Philip Glass wrote this interpretation of Kafka's "In The Penal Colony" in 2000 so, taking this many years to finally reach Australia, seems a leisurely world cruise. The stark horror and perverse turn-about of Kafka's short story encourages a stark performance on an operatic stage. With certain high notes.
Paul Goodwin-Groen, Anthony Hunt and Patrick George in In the Penal Colony. Picture: Louis Dillon Savage Source: The Australian
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Glass's acute vision of an ageless Kafka tale
- by DEBORAH JONES
In the Penal Colony
By Philip Glass. Sydney Chamber Opera. April 11.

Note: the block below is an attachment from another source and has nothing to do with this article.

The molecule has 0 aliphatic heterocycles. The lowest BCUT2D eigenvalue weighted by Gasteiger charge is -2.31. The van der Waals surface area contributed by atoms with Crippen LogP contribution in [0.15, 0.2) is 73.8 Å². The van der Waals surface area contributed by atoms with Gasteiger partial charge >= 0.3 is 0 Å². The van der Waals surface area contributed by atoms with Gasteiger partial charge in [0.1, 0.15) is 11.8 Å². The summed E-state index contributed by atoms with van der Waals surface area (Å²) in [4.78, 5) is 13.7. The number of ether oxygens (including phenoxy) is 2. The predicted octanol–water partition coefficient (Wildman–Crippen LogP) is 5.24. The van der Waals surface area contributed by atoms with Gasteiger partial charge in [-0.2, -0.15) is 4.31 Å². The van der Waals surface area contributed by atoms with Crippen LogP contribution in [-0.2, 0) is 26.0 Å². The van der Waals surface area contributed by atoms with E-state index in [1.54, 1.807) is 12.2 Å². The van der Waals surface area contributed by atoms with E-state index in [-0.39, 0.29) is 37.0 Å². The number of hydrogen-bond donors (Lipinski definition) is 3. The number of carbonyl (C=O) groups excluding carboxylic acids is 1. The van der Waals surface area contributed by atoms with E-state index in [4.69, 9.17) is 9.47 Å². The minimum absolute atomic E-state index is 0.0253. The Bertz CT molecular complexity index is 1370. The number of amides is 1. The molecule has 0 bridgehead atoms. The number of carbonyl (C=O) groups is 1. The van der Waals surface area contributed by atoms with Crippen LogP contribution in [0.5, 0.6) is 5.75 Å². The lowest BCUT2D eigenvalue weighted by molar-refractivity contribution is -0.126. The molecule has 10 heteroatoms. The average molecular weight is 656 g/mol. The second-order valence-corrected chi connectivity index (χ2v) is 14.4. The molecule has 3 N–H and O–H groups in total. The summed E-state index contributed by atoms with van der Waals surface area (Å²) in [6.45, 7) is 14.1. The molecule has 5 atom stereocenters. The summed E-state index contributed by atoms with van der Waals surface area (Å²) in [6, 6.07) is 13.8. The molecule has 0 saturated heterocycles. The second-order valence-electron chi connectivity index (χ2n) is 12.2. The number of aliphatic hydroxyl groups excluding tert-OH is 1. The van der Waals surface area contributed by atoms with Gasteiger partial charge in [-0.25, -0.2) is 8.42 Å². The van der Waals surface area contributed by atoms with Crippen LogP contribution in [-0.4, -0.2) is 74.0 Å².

"IT'S a lot of work," says the Officer of his particularly testing method of carrying out executions.
It's work in which he takes enormous pride; work he deems deeply important; work he is honoured to carry out on behalf of his commanding officer - his former commanding officer, that is.
The new man, it seems, isn't quite as committed to the old way of doing things, and it's presumably he who has asked the Visitor to observe the latest death and report back, in an informal kind of way.
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In the Penal Colony therefore operates in the slippery political space between what used to have official sanction but now perhaps does not. That will have drastic consequences for the Officer. More profoundly, In the Penal Colony poses the eternally challenging question of what an individual does when faced with something morally repugnant. Intervene? Prevaricate? Stay silent?